Movie: Pedro Calungsod

"Pedro Calungsod"

I really wanted to like this film. Not because I’m Catholic, I’m not, but because I want to see a non-mainstream story make a mark on a mainstream event like the Metro Manila Film Festival.

Unfortunately, while the sentiments behind this film is lovely (as is the cinematography), the story itself is not.

Pedro Calungsod: Batang Martir is a fictionalized retelling of the life that the newly canonized saint led back in the day. I say fictionalized because, if I remember correctly, no one really knows the entire story of Calungsod’s life. Just snippets. Enough to get him beatified almost a couple of decades ago.

The film follows Calungsod, portrayed by Rocco Nacino, as he joins a mission that would take him to an island off the coasts of the Visayan region, where Spanish priests wish to spread the good word of Christianity.

We are then treated to a series of events that take place in that island; events that supposedly happened in real life. Events that are really boring to watch, to be perfectly honest.

Conflicts break out suddenly and are never followed up on. The every day life shown in between conflicts are pretty peaceful, and feel really off because these people are supposed to be living in constant fear of a seige.

You never really understand the motivation of any of the characters shown–save for Christian Vasquez’s Spanish priest and Nacino’s Calungsod. Then again, they’re the central characters. They’re men of faith and nothing else; and they will defend their faith to their last breath.

And they do.

And then you wonder: what was the reason for this movie to be made? I mean, really? What was the point? Because I don’t get it. We see Calungsod die early on in the film. And then we see the journey they make towards the island. Their every day life. And then, just because one man is angry, Calungsod dies. And the film ends.

Really, that’s it.

The scenes are beautifully shot. Christian Vasquez makes it known that he can be a serious actor. Victor Basa looks pretty while he baptizes the natives (and the dead). Rocco Nacino looks weird with his wig. Alvin Aragon has a weird accent while speaking Bisaya.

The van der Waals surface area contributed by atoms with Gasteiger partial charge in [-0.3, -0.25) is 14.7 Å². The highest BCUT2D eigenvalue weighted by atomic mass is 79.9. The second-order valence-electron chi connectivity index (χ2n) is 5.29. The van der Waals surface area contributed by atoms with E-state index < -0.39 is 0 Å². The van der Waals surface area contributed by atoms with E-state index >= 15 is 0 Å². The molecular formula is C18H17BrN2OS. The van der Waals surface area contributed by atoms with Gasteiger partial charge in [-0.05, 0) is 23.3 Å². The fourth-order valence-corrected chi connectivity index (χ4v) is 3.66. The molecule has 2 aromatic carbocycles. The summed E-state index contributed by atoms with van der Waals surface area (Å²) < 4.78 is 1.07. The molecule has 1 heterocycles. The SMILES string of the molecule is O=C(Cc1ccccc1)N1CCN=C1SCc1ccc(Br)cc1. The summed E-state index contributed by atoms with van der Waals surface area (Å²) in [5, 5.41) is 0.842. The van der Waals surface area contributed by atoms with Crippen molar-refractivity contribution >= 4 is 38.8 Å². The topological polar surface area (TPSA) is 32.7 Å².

And that’s pretty much what I took from the film. I don’t think that’s what the producers intended when they decided to produce this. It’s definitely not what I expected when I went in the theater.

I wish I could say Pedro Calungsod is a must-watch, but it just might turn people off non-mainstream Filipino films.

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Movie: 10000 Hours

"10000 Hours"The movie deserved its best picture win, even though I enjoyed the Kimmy Dora prequel more.

10000 Hours tells the story of a senator who has, all his life, believed that justice will prevail. Until justice turns against him. Afraid of how the law will be twisted to keep him from revealing the truth about the administration’s corruption, the senator takes off–to search for the one thing that would unmask the corrupt, even if he ‘disappears’ permanently.

What I loved about the film was the pacing. You know how you don’t notice the time when you’re engrossed with what you’re watching? That happened. I lost track of time. I was hanging on to the events unfolding on screen. 10000 Hours was gripping, and I credit this to director Bb. Joyce Bernal.

Bernal is known for her romantic comedies and her dramatic soap operas, but after 10000 Hours, I think she should be known now for her versatility as a director. Although, I would credit her background on the dramatic for making most of the action scenes in the film necessary–

Of course, she’s not the only reason why the film worked.

I’m not a fan of Robin Padilla, but I must say that he is effective as the senator on the run. The character is flawed, and Padilla doesn’t pretend otherwise. Sure, this is nothing new for Padilla. But you have to appreciate an actor who knows not to overexert, or to overact.

Ketchup Eusebio manages to steal every single one of the handful of scenes he is in. Bela Padilla has shown growth as an actress, and Cholo Barretto gives as much as he takes in the scenes he shares with Mylene Dizon.

But the best part of the film is that the unnecessary scenes are minimal, and those that aren’t important are kept short.

Of course, no movie is perfect. And I would just like to point out how wishy-washy Bella Padilla’s character is. For someone who has built her life on journalism and exposing the truth, the reveal of her character’s origins come completely out of the blue–and a little out of character.

But aside from that one tiny complaint, I applaud the existence of 10000 Hours. I don’t usually enjoy watching action films, so this is a pleasant and welcome surprise.

Movie: Kaleidoscope World

"Kaleidoscope World"

Lando, a poor boy, meets a rich girl, Elsa, in an open audition for the number one local hip hop crew that is competing for an international dance event. Lando and Elsa make it to the team but as their life and love unfold their dance crumbles.

Deep breaths. Deep, deep breaths.

I wanted to like this film. Really, I did. It stars two actors who I really believe has the acting chops to pull off lead roles, and they do showcase their acting capabilities in this film well. Unfortunately, that’s the only good thing I can say about this film: Sef Cadayona and Yassi Pressman acted their asses off.